With seven pending lawsuits, including one involving the police department, the city of Palestine faces more litigation than it has for at least 15 years, Mayor Steve Presley told the Herald-Press Thursday. Presley attributes the flurry of suits against the city to a “combination of bad luck and high employee turnover in key leadership positions.”

Conversations with leaders of similar-sized cities suggest another possible reason for Palestine's heavy load of lawsuits: Before calling in the lawyers, other municipalities avoid legal impasse by talking things out with potential litigants.

“Our administration isn’t timid, but we try to be careful,” Corinth City Manager Bob Hart told the Herald-Press Thursday. “We do our best to resolve all issues before it ever gets to that point.  When you end up in court, everyone loses.”

With a similar population, Corinth faces perhaps one lawsuit every year or two, Hart said, but currently faces none.

A lawsuit against Palestine, filed earlier this week by Baze Chemical, alleges the city threatened to shut off water to its fire suppression systems if Baze did not pay a $50,000 bill.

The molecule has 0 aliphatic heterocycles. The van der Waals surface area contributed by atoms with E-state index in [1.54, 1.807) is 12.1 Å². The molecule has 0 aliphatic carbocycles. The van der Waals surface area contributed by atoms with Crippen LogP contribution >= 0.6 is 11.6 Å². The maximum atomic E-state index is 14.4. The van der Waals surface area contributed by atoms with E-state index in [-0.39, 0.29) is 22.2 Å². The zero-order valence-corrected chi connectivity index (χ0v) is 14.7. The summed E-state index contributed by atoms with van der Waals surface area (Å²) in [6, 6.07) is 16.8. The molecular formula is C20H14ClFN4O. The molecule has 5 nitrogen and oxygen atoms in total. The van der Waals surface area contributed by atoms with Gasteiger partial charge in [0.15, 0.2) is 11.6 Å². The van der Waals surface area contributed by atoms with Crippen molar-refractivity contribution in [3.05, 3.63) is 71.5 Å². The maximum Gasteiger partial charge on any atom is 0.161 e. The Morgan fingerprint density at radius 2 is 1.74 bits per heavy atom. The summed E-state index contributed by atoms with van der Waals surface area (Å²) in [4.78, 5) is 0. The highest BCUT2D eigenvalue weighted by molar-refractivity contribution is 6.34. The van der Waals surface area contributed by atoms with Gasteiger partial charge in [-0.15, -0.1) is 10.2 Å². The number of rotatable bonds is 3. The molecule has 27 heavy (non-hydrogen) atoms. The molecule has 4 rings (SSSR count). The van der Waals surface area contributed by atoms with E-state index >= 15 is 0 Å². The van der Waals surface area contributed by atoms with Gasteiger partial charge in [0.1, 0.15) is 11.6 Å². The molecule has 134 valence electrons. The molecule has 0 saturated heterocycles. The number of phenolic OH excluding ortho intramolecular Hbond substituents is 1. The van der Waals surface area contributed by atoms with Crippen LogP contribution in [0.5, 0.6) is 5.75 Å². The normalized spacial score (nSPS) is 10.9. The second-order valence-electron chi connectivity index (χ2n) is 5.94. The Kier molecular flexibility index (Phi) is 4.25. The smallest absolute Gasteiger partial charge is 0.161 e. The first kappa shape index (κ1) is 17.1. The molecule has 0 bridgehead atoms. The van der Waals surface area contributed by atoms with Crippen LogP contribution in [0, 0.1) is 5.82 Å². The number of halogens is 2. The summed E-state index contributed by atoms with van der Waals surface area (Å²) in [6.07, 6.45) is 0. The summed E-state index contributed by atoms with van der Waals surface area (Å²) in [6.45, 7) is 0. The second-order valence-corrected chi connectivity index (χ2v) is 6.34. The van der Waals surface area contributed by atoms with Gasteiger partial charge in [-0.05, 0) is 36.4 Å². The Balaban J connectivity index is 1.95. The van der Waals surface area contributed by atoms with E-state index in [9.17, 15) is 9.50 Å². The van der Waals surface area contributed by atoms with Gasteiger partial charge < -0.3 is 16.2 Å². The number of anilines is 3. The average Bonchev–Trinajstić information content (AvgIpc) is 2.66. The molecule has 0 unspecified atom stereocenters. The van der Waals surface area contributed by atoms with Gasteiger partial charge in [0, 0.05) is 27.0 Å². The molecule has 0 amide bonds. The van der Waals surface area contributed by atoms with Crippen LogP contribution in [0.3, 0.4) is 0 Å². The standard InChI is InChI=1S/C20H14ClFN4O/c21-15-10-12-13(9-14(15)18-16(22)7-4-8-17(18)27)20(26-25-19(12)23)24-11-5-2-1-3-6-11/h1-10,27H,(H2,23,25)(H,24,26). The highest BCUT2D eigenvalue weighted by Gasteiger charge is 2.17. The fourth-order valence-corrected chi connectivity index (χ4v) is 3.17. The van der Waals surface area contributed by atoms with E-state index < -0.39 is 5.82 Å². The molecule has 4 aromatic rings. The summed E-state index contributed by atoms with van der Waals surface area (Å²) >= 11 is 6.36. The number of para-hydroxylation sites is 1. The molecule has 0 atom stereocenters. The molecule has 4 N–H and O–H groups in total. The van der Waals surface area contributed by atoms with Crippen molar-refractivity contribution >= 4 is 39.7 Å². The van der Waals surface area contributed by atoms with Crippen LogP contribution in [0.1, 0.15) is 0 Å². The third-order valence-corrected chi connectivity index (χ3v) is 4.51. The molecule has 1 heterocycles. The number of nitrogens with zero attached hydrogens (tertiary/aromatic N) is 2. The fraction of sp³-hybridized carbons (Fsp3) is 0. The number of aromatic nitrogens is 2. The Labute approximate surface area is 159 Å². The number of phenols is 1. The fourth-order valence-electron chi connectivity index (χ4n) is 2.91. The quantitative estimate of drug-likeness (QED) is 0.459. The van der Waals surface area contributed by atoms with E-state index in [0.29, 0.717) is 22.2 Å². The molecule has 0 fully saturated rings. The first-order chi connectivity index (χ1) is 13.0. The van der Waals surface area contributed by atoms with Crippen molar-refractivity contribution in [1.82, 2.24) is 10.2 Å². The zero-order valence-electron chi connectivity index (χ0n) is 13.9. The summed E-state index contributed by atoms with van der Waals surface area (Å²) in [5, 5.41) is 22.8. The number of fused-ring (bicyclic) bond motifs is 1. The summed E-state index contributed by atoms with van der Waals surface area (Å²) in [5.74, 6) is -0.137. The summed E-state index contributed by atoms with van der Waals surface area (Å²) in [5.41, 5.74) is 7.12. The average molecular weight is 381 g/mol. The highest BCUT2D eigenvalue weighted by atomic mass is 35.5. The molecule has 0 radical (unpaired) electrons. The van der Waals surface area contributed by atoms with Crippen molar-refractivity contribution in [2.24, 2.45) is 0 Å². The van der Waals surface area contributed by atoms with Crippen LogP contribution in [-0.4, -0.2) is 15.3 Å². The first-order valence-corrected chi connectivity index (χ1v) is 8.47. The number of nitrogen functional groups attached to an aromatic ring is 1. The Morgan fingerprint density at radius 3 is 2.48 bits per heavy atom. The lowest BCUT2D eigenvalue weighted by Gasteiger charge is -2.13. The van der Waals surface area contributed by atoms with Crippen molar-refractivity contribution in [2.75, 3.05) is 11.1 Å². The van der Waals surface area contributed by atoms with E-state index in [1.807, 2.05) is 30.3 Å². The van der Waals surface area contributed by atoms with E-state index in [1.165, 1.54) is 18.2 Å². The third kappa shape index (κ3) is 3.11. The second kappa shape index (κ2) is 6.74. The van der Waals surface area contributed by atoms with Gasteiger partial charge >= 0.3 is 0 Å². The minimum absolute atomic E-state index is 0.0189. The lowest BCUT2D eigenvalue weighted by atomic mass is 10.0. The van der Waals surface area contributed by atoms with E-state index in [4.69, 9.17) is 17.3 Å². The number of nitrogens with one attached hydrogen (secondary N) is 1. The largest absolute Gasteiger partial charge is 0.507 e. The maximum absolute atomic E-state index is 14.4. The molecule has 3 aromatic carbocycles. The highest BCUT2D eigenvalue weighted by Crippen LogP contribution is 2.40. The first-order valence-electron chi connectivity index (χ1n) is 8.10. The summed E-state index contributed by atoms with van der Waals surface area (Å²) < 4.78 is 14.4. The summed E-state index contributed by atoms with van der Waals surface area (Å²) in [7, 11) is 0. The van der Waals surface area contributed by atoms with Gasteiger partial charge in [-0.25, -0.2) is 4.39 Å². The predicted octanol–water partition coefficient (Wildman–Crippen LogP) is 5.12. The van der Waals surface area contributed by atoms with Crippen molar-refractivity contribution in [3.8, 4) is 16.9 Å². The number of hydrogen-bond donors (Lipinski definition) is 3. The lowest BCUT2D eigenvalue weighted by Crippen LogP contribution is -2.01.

Baze officials argue they never used the 1.5 million gallons of water they were billed for. Shutting off water to the fire suppression system, they said, violates the company's 2016 contract with the city.

Moreover, state and federal regulations would force Baze to shut down operations, costing the company millions.

Baze officials said they tried to contact the city about the problem numerous times before filing suit, but couldn't reach officials and never received return phone calls.

A recently dropped federal Americans with Disabilities Act lawsuit brought against the city by resident Michael Ivy also argued the city's lack of communication forced Ivy to file suit.

Angleton, Texas, like Palestine, has a population of just below 19,000.  Unlike Palestine, however, Angleton hasn’t faced any litigation in the three years Scott Albert has managed the city.

“We don’t have a specific strategy,” Albert told the Herald-Press. “I just know I’m against it if it can be avoided.  The last litigation I was involved in was when I was with the city of Celina, years ago.  I was against that, too.”

In addition to the Baze suit, the city faces ongoing legal action against Jerry Laza, aka the “Lawnmower Man.” Laza has filed a countersuit against the city.

Last November, Union Pacific Railroad sued the city to abrogate its 150-year-old contract with Palestine. At stake is 65 local jobs.

City officials also appealed a more than $500,000 judgement after Lone Star Equipment won a lawsuit against the city last February for breach of contract.

Another lawsuit involving the Palestine Police Department also is pending.

In addition to the hundreds of thousands of dollars in legal costs for current lawsuits, the city faces losing millions of dollars in judgments.

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